30 November 2021, By Brett Hartley of Hartley Family Law
The July 2021 Full Court decision of Oamra -v- Williams  FamCAFC 117 (13 July 2021) is an important reminder that the discretion as to whether the Court should alter interests in property, pursuant to s79(2), is a highly discretionary one.
Not only is the power to alter highly discretionary, it also depends upon particular facts and evidence in each case.
Whilst the separation of property and finances during a relationship will add strong weight to an argument that there should be no alteration of interest in property, the fact remains that a Trial Judge retains a very wide discretion after considering all circumstances as to whether an Order should be made altering interest.
There are many factors that can impact upon a Judge’s discretion and the High Court has reminded us that it is not possible to chart its “metes and bounds”. Also, the High Court has reminded us it is not an excuse to dispense “palm tree justice”.
The Court must also be careful not to conflate considerations under s79(2), with considerations under s79(4).
In summary, the Full Court concluded that there must be some sort of mutuality about the existence of property in one party’s name or the other. It cannot be assumed just because properties held in the name of one party, that therefore there was some sort of mutual assumption (expressed or implied) as to how the parties would conduct their financial affairs.
For example, there may be situations due to cultural considerations, family violence or other issues where properties are held in the name of one party or another. Perhaps, another consideration could be whether the parties are trying to protect assets from potential creditors in the future.
The Full Court commented that in situations where it is established or agreed that parties to a marriage made a mutual informed and truly consensual decision to keep finances separate, that will not in itself inevitably lead to the conclusion that it is just and equitable to make an Order altering interest.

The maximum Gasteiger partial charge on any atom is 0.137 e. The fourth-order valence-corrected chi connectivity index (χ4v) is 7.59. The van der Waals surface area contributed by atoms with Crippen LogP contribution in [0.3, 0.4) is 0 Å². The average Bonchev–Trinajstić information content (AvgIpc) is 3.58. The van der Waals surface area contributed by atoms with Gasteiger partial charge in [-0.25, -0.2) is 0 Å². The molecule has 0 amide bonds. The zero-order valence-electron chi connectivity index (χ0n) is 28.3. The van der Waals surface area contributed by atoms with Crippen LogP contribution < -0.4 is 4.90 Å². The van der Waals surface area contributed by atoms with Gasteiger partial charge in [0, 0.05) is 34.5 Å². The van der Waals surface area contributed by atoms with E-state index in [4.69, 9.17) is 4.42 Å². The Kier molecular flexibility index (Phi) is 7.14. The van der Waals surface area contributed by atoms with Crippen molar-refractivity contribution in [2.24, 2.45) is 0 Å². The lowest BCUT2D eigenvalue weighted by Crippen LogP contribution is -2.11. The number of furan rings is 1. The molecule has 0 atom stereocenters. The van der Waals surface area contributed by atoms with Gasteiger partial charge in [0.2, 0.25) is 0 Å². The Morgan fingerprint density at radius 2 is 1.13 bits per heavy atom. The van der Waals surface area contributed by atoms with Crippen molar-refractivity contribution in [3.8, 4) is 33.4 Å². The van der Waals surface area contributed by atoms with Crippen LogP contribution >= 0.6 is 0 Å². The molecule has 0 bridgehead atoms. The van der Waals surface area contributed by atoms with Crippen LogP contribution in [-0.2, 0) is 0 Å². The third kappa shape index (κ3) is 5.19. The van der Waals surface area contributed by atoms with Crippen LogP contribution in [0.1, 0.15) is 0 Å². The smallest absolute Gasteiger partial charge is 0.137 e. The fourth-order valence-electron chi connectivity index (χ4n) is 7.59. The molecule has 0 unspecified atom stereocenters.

With all due respect, the above statement is very difficult to reconcile and although it is clearly obiter, it seems to ignore the clear propositions laid down by the High Court in Stanford. The High Court in Stanford, laid down three fundamental propositions that must not be obscured when considering the expression “just and equitable”. The third of those propositions is restated below:-
“Third, where the making a property settlement order is “just and equitable” is not to be answered by beginning from the assumption that one or other party has the right to have the property of the parties divided between them or has the right to an interest in marital property which is fixed by reference to various matters (including financial and other contributions) set out in s79(4). The power to make a property settlement order must be exercised in accordance with legal principles, including the principles which the act itself lays down.
To conclude that making an order is “just and equitable” only because of and by reference to various matters in s79(4) without a separate consideration of s79(2) would be to conflate the statutory requirements and ignore the principles laid down by the act…”
Further, the High Court stated:-
“The fundamental propositions that have been identified require that a Court have a principled [my emphasis] reason for interfering with the existing legal and equitable interests of the parties to the marriage and whatever may have been there stated or unstated assumptions of agreements about property interests during the continuance of the marriage…”
Following on from these statements, it is suggested that in circumstances where there is a common assumption that is mutually and freely accepted by all parties, and where there is clear evidence of that common assumption that the parties wish to run separate financial lives during their marriage and keep their financial interests separate, it would be extremely difficult to envisage a set of circumstances where the Court could still find that there was a principled reasons to interfere with that freely and commonly accepted assumption.
In my view, the ongoing maintenance of this important discretion will enable the Court to distinguish between matters where an alteration of interest is necessary and others when it is not.
However, in recent times, there appears to be some discussion that Stanford does not really mean much and that in all cases, it will be just and equitable to alter interests in property.
The fact is that the power to have a property settlement has always been one to alter only since the enactment of the Family Law Act. If the Court has not worked it out already, modern relationships are extremely different and are changing rapidly.
Brett Hartley is the Director of Hartley Family Law and has had extensive experience in complex property matters.
If you need any assistance or a discussion about your family law matter, please do not hesitate to contact our client services manager, Tyanne Su’A.